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Windows 7: Shut Down -Speed Up


Shut Down -Speed Up

How to Set WaitToKillServiceTimeout to Speed Up Shut Down Time in Windows
Published by Brink
27 Nov 2008
Published by

How to Set WaitToKillServiceTimeout to Speed Up Shut Down Time in Windows


information   Information
This tutorial will show you how to set the WaitToKillServiceTimeout to how long the system waits for services to stop after notifying the service that the system is shutting down in XP, Vista, Windows 7 and Windows 8.

When the WaitToKillServiceTimeout value of this entry expires, the system notifies the user that the service has not stopped. The user can either force the service task to stop or continue to wait. If the user waits, this WaitToKillServiceTimeout value specifies the interval between repeated user notices that the service has not stopped.

If all services stop before this WaitToKillServiceTimeout value expires, the system shuts down; it does not wait for this value to expire.
warning   Warning
You should always save and close all programs before shutting down the computer to help prevent any data loss.


Tip   Tip
If your shutdown time is still taking longer then normal, then check these items below.



OPTION ONE
Set WaitToKillServiceTimeout before Shut Down using a REG File Download
1. Do step 2, 3, or 4 below for what you would like to do.

2. To Speed Up Shut Down Time with 2 Second WaitToKillServiceTimeout
A) Click on the Download button below to download the file below, and go to step 5 below.
NOTE: This sets the shutdown "Wait to kill" time to 2 seconds (2000 milliseconds). If you want shutdown to wait for a different amount of seconds, then do the manual method below.
2_Second_Shutdown.reg
download
3. To Restore the Default WaitToKillServiceTimeout in Windows 7
A) Click on the Download button below to download the file below, and go to step 5 below.
NOTE: The default shutdown "wait to kill" time is 12 seconds (12000 milliseconds) in Windows 7.
Windows-7_Default_Shutdown_Time.reg
download
4. To Restore the Default WaitToKillServiceTimeout in Windows 8
A) Click on the Download button below to download the file below, and go to step 5 below.
NOTE: The default shutdown "wait to kill" time is 5 seconds (5000 milliseconds) in Windows 7.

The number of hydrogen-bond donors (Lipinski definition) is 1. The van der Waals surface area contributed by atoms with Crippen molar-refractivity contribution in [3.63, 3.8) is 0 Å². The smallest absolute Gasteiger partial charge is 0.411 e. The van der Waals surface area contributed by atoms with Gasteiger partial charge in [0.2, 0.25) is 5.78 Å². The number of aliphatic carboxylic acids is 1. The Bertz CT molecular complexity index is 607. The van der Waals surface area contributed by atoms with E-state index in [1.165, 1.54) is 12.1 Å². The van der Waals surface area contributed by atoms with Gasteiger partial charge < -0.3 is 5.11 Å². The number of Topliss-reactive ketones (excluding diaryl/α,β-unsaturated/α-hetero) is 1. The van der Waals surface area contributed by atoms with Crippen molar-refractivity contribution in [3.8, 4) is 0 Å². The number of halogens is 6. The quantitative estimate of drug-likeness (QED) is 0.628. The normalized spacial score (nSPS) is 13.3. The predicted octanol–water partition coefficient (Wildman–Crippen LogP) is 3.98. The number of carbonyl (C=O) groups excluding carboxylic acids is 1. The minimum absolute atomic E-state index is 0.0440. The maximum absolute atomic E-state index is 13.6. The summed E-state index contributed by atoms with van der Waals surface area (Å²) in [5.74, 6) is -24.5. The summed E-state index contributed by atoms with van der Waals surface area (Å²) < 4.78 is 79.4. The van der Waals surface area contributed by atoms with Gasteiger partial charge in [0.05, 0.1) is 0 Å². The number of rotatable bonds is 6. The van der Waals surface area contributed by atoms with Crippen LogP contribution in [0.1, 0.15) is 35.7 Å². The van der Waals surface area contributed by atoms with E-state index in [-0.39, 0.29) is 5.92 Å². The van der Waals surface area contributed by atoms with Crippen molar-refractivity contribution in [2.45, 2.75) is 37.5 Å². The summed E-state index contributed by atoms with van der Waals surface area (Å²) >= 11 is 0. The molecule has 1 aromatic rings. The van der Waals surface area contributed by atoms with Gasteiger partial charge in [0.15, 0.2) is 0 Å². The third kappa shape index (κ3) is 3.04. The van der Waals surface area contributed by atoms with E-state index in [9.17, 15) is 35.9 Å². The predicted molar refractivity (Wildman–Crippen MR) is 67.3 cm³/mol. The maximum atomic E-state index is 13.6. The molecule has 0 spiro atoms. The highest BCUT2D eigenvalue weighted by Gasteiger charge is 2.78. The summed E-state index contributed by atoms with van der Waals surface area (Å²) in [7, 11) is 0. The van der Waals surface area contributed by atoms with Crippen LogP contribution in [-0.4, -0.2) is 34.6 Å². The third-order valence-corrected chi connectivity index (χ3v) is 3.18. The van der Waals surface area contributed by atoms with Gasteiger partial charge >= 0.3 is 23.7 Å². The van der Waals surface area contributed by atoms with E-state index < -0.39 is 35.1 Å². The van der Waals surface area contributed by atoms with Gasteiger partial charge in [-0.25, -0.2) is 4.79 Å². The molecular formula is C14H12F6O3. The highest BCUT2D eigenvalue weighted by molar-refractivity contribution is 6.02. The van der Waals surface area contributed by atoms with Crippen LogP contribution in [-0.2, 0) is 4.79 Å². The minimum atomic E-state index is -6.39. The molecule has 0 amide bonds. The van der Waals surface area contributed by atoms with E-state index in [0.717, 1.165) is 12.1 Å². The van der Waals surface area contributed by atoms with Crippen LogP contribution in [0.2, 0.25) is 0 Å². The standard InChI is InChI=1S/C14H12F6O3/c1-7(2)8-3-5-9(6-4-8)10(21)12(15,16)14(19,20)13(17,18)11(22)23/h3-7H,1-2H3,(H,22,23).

Windows-8_Default_Shutdown_Time.reg
download
5. Save, and save the .reg file to your desktop.

6. Double click on the downloaded .reg file to merge it.

7. If prompted, click on Run, Yes (UAC), Yes, and OK to approve the merge.

8. If you like, you may also wish to change the HungAppTimeout, WaitToKillAppTimeout, and AutoEndTasks values to what you want.

9. When finished, you can delete the downloaded .reg file if you like.



OPTION TWO
Set WaitToKillServiceTimeout before Shut Down in Registry Editor
1. Press the Windows + R keys to open the Run dialog, type regedit, and click/tap on OK.

2. In regedit, go to: (See screenshot below)
HKEY_LOCAL_MACHINE\SYSTEM\CurrentControlSet\Control
-regedit.jpg
3. In the right pane, right click on WaitToKillServiceTimeout, and click on Modify. (See screenshot above)

4. Type in a number between 2000-20000 (2-20 seconds), and click on OK. (See screenshot below)
NOTE: The default time is 12000 (Windows 7) or 5000 (Windows 8). I use 2000 (2 seconds) and have not had any problems. Your experience may vary.
Name:  Modify.jpg
Views: 54147
Size:  34.9 KB
5. If you like, you may also wish to change the HungAppTimeout, WaitToKillAppTimeout, and AutoEndTasks values to what you want.

6. When finished, you can close Registry Editor if you like.
NOTE: If you have problems with programs from your computer shutting down to quickly, then repeat the above steps and increase the WaitToKillServiceTimeout time (step 5) a bit.
That's it,
Shawn







11 Jan 2009   #1
SIW2

Microsoft Community Contributor Award Recipient

Vista x64 / 7 X64
 
 

Hi,

just altered mine - I usually set it to 5000 - maybe I'm cautious .

Noticed before I changed it - the default was 12000 for 7000 x64.

siw2


My System SpecsSystem Spec
11 Jan 2009   #2
Brink
Microsoft MVP

64-bit Windows 10 build 10166
 
 

Thank you SIW2. Updated to 12000 instead of 20000 for the default.
My System SpecsSystem Spec
03 Feb 2009   #3
OziiX

Windows 7 Beta
 
 

Thanks.
My System SpecsSystem Spec
.


04 Feb 2009   #4
Brink
Microsoft MVP

64-bit Windows 10 build 10166
 
 

You're welcome OziiX, and welcome to Seven Forums.

Shawn
My System SpecsSystem Spec
11 May 2009   #5
Dinesh

Windows® 8 Pro (64-bit)
 
 

My boot time with waitokill value at 12000:
Name:  12000.PNG
Views: 50984
Size:  34.2 KB

My boot time with waitokill value at 120:
Name:  120.PNG
Views: 50868
Size:  43.4 KB


My System SpecsSystem Spec
19 May 2009   #6
coolpeoplswillis

W7 Build 7127 x64
 
 

thanks for this
My System SpecsSystem Spec
19 May 2009   #7
Captain Zero

Windows 7 Home Premium x64
 
 

Kudos, nice tutorial. While playing around with re-boot times, I found the single-most biggest factor was disabling the pagefile.sys and the hiberfil.sys made the biggest impact. This tutorial will, no doubt, improve on even that.
My System SpecsSystem Spec
19 May 2009   #8
Brink
Microsoft MVP

64-bit Windows 10 build 10166
 
 

You're welcome Captain Zero.
My System SpecsSystem Spec
19 May 2009   #9
papy95

Windows 7 RC
 
 

Merci for the tip !!
My System SpecsSystem Spec
Comment

 Shut Down -Speed Up




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